Callie, stymied in her career, is taken in by the house, and by Mateo’s suggestion that she write about it. The happy couple moves in. Everything goes well. Until, of course, it doesn’t. Although there are hints that something is wrong with the house, for instance, Rosita’s inability to locate the keys to the servants’ quarters, despite Callie’s repeated demands, as well as the former’s insistence that the doors remain closed at all times, Callie and Mateo are remarkably happy. That changes during Roberta’s birthday party, when one of her friends goes inside to use the bathroom, only to run outside screaming, a scratch down her leg. She was assaulted, but by what? Callie and Rosita check the doors to the servants’ quarters, but they remain locked. The villagers begin to mutter.

Despite what Carrie rationalizes as an “accident,” life goes on. Mateo continues to take business trips; Callie researches the house. She learns that its owner built Hyperion House in the early twentieth century, with the goal of ensuring that his wife was never unhappy. He failed: Half-English, he enlisted when World War I began, and, when he died in battle, his wife was left to care for their children, a son and daughter. The villagers refused the family assistance, the children died, and their mother was removed to an asylum. This is all in the past, of course, until Callie finally enters the closed-off rooms at the back of the house and encounters, well, something that may or may not be related to the previous owners.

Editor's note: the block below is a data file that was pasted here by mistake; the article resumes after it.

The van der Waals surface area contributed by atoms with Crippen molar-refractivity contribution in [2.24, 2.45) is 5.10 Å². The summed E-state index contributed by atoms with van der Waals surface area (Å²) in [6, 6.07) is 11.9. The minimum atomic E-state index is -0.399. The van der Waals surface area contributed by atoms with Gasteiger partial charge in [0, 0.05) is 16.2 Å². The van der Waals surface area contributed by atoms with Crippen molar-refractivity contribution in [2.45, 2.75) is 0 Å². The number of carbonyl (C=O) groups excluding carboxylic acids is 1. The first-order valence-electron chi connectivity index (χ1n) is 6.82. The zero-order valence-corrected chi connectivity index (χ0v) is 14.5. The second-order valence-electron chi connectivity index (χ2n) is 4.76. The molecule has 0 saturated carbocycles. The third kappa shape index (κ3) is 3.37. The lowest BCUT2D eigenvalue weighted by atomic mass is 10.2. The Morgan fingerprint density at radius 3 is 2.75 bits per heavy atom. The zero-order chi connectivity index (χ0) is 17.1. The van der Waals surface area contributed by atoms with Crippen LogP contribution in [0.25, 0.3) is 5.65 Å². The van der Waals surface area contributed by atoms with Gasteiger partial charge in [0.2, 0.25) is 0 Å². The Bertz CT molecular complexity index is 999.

Which is, perhaps, an unnecessarily detailed summary of the book’s plot, but it’s as much as you’ll get here; I can’t go into any more detail, lest I drop spoilers. Suffice it to say that Callie’s research into the house’s history has a bearing on her family’s relationship to the house. Callie, alone in Hyperion House much of the time, with the exception of Rosita and Jerardo, is taken in by the house’s charms, but also encounters its more troublesome aspects. And she experiences a resurgence of her nyctophobia (fear of the dark), which can not only manifest without reason, but is also capable of affecting other people.

I confess that I never heard of Christopher Fowler before reading Nyctophobia (on a lark), and I’m confused as to why. Nyctophobia is a well-crafted book, and I mean that in the best sense; Fowler is clearly a storyteller in command of his work. Fowler’s prose is crisp, clean, straightforward, evincing an English diction that suits the first person narrative, told from Callie’s perspective. Of course, locating the story with Carrie serves the purpose of controlling what information is shared with the reader, who must remain ignorant of the twists and secrets that contribute to the plot. And Callie has her own secrets, too, which she shares sparingly as the story proceeds, a clever use of narration that staggers the reader’s sympathy for her.